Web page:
This week a lot of conversations from various circles of friends and in other places (such as at work and of all places my gym classes) have oriented around the start of Lent. Invariably I have been led to think about this issue. I looked to the origin of where the whole thing about temptation and the role of abstinence came from in Lent which led me to Matthew 4:1-11. What I found interesting about the story is how something about temptation is made to be a personal issue for various Christians and non-Christians around the world; yet for seemingly different reasons to why Jesus was tested. Lent seems to be meaningful to people insofar as they find some personal significance to denying some thing that they are giving up. Perhaps that is smoking or chocolate, alcohol or some other behaviour.
Without entering into the language of sin, temptation seems to be about agency. Our agency has dispositions. We have tendencies to like things or dislike things. All too often some of our tendencies are for things not necessarily good for us. I have been thinking about choosing to give something up as I was brought up in the traditions of lent and trying to find some meaning to resisting temptation.
I have some dispositions for things that I might consider beneficial. I like walking to places that are short distances and avoiding using other forms of transport. I also like walking to new places to have an experience of the local geography in a different way. There are other things in which I abstain from that I would normally be moderate with and I am rarely immoderate with. I am quite a fan of tea and coffee for example. I choose however to avoid tea and coffee most of the time for something simpler. I know that coffee can make it difficult to sleep but even if that were not the case I would still choose to avoid it. Sometimes the reason to do so is just because I can say no.
I am reminded of a story from Melvyn Bragg who once said that there periods of time where he goes completely without alcohol just to prove that he can. Bragg also says that there have been times where he had had a lot of alcohol. There is a certain value to moderation. I make a point of not having alcohol very much and when I do it generally is barely more than around 2 pints. Following the Mitchell and Webb sketch that says ‘around 2 pints’ is the optimal amount of being drunk.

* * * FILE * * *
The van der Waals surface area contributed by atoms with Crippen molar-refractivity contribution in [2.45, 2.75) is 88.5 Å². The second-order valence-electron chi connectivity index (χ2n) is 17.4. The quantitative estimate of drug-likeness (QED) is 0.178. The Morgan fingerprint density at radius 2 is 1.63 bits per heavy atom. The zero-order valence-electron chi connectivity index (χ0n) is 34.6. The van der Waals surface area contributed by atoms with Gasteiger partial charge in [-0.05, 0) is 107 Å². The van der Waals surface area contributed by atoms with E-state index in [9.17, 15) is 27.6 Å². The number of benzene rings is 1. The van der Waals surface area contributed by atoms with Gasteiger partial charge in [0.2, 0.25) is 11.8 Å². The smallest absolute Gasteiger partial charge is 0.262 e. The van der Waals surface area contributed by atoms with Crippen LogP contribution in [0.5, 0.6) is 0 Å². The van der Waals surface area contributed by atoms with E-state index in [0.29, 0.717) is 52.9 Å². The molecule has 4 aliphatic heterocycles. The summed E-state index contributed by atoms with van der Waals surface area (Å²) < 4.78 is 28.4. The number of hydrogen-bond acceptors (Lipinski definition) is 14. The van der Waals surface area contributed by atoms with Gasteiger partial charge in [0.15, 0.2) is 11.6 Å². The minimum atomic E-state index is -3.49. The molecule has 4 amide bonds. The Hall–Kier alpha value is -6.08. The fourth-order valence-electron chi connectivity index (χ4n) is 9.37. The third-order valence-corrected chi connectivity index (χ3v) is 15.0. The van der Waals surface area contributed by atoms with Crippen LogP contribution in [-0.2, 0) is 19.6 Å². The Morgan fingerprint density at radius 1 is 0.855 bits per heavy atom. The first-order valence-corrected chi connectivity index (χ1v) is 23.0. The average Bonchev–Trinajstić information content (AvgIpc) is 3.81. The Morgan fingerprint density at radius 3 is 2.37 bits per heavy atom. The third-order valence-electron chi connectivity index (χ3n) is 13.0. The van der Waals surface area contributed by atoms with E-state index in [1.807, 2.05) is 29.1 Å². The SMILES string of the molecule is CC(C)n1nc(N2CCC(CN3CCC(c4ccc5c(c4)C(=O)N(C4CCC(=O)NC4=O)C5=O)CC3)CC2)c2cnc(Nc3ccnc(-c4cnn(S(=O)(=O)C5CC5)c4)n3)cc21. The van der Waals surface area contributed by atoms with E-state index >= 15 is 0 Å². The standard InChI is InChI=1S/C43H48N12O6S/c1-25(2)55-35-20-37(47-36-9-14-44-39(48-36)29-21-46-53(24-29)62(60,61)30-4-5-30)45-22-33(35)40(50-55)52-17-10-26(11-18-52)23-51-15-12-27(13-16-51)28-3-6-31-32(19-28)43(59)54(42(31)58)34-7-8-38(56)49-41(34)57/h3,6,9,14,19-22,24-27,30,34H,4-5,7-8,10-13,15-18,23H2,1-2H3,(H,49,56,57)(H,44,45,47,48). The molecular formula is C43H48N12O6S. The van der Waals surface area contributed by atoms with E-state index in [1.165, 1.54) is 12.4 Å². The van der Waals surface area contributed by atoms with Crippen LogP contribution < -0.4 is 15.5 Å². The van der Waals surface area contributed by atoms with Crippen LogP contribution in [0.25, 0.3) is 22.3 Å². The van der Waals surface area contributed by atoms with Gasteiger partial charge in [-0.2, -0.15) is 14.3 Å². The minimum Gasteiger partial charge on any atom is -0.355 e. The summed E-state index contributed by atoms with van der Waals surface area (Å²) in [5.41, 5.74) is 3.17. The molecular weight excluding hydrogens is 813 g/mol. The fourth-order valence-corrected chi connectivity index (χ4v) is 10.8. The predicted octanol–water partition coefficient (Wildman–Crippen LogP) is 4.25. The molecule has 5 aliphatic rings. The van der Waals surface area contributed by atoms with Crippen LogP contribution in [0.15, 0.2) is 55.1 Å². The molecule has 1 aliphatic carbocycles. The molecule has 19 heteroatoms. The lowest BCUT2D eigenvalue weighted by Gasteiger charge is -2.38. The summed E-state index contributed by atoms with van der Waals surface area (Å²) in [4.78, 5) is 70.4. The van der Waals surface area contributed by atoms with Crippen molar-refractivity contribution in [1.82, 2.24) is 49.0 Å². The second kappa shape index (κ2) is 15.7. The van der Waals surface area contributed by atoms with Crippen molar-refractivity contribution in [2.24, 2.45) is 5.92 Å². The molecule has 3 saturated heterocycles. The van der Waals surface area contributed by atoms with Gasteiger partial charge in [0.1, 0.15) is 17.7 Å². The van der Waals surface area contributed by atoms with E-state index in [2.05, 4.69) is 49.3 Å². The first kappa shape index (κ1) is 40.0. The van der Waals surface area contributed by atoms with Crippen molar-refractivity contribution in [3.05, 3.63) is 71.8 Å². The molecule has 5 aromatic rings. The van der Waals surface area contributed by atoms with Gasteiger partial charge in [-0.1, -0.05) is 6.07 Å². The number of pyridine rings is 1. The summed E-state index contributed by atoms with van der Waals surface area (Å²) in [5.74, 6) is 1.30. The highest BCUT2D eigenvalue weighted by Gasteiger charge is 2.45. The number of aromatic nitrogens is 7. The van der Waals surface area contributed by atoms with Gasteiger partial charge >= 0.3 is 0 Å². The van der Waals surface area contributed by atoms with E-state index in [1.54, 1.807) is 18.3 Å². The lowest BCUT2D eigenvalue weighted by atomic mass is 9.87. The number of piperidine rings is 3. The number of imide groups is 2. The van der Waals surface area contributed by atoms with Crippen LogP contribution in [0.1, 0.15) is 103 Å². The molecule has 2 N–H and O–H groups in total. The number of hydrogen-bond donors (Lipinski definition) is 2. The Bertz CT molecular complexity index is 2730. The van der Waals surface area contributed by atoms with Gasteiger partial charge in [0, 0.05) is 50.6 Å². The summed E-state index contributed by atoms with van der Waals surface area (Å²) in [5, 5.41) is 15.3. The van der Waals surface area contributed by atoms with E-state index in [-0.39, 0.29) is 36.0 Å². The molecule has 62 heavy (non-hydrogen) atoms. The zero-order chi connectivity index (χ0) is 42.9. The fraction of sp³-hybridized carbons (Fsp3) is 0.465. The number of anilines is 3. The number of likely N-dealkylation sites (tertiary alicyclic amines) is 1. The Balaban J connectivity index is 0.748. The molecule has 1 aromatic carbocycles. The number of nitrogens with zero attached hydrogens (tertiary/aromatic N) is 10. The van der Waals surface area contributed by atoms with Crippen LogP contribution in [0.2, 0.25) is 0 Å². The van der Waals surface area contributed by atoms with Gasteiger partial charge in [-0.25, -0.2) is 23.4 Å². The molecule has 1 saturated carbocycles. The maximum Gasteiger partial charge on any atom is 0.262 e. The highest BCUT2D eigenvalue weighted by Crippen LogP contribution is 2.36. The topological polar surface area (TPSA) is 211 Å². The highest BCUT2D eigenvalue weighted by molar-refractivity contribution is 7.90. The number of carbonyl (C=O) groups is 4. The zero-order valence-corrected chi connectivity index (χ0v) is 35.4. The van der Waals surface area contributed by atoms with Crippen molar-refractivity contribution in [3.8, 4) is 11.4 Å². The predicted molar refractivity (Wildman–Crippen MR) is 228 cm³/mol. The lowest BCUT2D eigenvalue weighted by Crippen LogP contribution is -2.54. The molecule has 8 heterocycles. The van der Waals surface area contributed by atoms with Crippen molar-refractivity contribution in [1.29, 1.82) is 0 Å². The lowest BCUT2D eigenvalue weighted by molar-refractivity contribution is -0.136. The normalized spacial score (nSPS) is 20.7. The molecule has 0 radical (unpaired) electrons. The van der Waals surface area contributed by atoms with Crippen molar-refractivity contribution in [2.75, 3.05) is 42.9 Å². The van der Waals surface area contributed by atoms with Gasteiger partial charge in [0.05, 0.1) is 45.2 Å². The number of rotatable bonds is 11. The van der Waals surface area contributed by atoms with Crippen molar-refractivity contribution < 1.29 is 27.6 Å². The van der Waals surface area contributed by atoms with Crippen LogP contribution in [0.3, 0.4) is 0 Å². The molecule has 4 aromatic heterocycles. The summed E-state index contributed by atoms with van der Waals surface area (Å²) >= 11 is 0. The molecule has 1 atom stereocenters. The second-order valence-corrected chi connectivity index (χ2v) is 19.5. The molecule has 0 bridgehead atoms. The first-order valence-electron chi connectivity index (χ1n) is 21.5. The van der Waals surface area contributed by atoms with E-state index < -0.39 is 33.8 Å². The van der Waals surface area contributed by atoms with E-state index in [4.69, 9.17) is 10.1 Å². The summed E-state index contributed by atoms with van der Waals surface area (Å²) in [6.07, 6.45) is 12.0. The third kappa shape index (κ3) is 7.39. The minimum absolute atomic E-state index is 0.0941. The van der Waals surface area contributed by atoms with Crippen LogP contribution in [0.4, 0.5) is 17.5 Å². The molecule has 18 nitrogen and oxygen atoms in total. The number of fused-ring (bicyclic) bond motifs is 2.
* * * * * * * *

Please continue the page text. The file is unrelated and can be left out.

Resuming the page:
Asceticism is something I was brought up to value highly. Asceticism is something that prima facie, the current Pope Francis I values a great deal more than his predecessors. Asceticism can mean different things. In my view the enduring value of lent comes in the ways that people find value in abstinence. I have been thinking about what I might abstain from and instead of anything specific I thought about the issue of food waste and waste in general. I have this week made a decision to try and minimise food waste and non-recyclable waste.
One way I’ve been trying to do this is reducing what I am getting in food shopping in general and not only trying to be minimal, but also being less wasteful and using more of what is already at home. Thinking this way is forcing me to be a bit more inventive about how I cook things. Not doing a daily food shop as I usually do has led me to think more about using what I already have at home and not constantly looking for things to buy. Doing this has tempted me to buy a lot of unusual things, they are just minor temptations but they are temptations that I would normally succumb to. I have a thing about getting lots of tinned soups and frozen food and I seem to buy more frozen food and tins than I actually consume. What I am trying to do is less of consuming things that are immediately available, but thinking more about what I already have and avoiding a wasteful attitude about it.
P.S. On an unrelated note I‘d like to thank the readers from the Russian Federation who had given me a spike in this website’s visits yesterday (saturday 8th March). I’m not sure what that was about but I always like when more people glance at the blog. Thank you for reading.